Dear Mr. Fasoldt, Dear Ms Stagnitta,
I read your article in the Post-Standard "Librarian: Don't use Wikipedia
as source" at
where you wrote:
I was amazed at how little I knew about Wikipedia.
If you know of other supposedly authoritative Web
sites that are untrustworthy, send a note to
technology(a)syracuse.com and let me know about them.
Have you visited britannica.com?
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Information at britannica.com
can be edited by anyone who was given
permission from the company. It might be a PhD who hasn't done anything
else than writing about this specific topic. It might be someone else
who feels competent. You never know.
Selassie" with http://en.wikipedia.org/wiki/Haile_Selassie
At wikipedia, you can see a) who wrote b) when c) which part of the
text, who changed it, who altered the order who removed parts.
The authors, such as David Parker can be emailed or asked for
clearification in doubt.
You and Susan Stagnitta are perfectly right to advise people never to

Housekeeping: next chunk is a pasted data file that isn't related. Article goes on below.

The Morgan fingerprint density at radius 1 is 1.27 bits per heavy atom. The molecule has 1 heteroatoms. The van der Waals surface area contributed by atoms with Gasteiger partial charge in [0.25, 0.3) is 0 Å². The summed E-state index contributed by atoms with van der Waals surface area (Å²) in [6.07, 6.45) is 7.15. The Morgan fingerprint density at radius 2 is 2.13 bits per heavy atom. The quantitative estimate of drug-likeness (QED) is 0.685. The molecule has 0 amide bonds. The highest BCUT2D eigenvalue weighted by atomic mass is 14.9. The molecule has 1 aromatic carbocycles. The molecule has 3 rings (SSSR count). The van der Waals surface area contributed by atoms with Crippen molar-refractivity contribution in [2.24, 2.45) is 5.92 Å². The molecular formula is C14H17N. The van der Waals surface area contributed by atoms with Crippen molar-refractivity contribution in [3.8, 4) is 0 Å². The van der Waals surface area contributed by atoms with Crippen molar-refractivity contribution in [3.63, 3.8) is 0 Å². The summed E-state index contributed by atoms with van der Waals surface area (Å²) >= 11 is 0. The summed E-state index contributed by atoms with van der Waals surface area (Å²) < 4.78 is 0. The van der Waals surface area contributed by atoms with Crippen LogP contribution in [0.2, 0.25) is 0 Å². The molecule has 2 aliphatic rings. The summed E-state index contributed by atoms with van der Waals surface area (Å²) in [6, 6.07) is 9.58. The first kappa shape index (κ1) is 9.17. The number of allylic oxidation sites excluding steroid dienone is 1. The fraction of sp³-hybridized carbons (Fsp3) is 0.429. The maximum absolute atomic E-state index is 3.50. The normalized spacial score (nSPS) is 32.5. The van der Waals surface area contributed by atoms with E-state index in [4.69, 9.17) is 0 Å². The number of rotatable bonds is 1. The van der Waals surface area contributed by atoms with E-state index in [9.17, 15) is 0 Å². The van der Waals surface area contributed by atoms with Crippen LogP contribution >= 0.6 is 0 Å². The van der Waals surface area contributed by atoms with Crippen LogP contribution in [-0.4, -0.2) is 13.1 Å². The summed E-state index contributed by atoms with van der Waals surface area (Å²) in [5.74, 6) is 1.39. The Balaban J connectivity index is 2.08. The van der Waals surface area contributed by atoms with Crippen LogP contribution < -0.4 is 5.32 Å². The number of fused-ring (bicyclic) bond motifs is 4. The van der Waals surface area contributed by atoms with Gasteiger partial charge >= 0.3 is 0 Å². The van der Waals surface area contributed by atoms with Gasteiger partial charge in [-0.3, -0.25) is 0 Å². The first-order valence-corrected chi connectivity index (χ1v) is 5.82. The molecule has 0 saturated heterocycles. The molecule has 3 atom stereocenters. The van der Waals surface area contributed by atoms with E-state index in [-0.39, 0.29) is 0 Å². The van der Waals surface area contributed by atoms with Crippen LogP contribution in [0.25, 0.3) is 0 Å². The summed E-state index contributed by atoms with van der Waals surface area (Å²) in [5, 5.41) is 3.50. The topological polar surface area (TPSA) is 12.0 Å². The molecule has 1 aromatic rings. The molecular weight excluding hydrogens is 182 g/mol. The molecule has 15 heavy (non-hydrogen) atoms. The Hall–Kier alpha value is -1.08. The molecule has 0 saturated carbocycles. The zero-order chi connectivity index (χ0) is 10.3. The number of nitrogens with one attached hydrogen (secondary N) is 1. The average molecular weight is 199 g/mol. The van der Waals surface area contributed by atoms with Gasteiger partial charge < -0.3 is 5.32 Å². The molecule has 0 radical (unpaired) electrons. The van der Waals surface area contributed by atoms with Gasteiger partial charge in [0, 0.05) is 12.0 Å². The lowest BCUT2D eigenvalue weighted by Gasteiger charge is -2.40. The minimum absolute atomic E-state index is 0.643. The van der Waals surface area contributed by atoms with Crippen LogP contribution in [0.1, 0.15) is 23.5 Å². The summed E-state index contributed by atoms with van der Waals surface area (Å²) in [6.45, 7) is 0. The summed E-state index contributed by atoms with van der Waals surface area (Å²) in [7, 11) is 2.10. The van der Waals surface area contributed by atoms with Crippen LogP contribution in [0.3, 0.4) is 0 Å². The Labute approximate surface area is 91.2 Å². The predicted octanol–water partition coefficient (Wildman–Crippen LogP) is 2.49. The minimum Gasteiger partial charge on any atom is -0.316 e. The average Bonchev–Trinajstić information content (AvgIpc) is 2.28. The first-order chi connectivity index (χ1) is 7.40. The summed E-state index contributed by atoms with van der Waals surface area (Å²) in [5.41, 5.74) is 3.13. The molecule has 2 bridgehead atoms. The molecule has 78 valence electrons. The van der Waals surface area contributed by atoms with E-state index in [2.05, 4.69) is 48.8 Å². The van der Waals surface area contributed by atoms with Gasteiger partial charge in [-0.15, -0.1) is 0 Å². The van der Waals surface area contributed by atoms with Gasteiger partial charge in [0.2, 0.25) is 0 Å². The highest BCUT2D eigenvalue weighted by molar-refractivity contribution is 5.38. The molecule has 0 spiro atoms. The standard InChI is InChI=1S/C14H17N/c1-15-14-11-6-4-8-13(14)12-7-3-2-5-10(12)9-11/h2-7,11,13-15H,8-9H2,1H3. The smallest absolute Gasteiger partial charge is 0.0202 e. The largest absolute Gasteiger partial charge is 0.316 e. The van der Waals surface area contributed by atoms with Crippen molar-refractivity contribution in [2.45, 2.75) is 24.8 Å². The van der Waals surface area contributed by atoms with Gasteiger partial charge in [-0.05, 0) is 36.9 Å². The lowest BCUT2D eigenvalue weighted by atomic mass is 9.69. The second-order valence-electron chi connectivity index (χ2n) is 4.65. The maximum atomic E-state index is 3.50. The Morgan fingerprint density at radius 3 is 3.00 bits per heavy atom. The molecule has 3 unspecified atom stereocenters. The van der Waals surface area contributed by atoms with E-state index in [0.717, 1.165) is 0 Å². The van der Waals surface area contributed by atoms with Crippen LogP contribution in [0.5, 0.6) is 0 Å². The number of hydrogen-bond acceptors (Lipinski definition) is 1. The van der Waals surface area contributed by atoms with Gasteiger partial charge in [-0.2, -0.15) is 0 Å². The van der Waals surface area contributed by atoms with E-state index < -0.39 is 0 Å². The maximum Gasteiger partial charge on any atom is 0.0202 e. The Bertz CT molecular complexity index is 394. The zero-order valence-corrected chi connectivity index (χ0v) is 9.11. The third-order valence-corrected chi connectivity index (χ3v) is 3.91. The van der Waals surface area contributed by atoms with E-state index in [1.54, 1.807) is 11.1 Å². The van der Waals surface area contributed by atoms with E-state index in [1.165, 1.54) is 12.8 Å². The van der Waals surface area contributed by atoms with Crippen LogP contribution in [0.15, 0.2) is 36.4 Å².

"trust" unreliable sources but I can't see a difference in this case
between a "black box" company and a group of academics and skilled
laymen who make the process of encyclopedic writing transparent.
Several wikipedians have created a document called "Making fun of
which contains a list of "errors" (in a broader sense). This does not
change the level of trust towards Britannica.
If you spot a mistake in Britannica, what are the consequences? If it
was in a book, there is no chance to correct it and the risk might be
that a student relies on wrong information. She/He will not be able to
get a refund from Britannica or even a discount on the new and
(hopefully) corrected version.
Ms. Stagnitta said "Anyone can change the content of an article in the
Wikipedia, and there is no editorial review of the content." Even if the
first part of that sentence is correct, the second part does not
describe the reality.
Just have a look at the procedures at
might be hard to get used to the fact that editorial review might be
ad-hoc or it might be a constant effort. If an article was found fit for
being a "Featured article", the process of improving that article does
I would like you to encourage you to ask Britannica if they feel that
their content is "authoritative" in a sense that they will guarantee any
given fact in their Encyclopedia. Ask them if they are able to attribute
every sense to a specific author who can be contacted. Ask them if they
will make their decision transparent, which lemma does get into the EB
and which lemma does not get into it.
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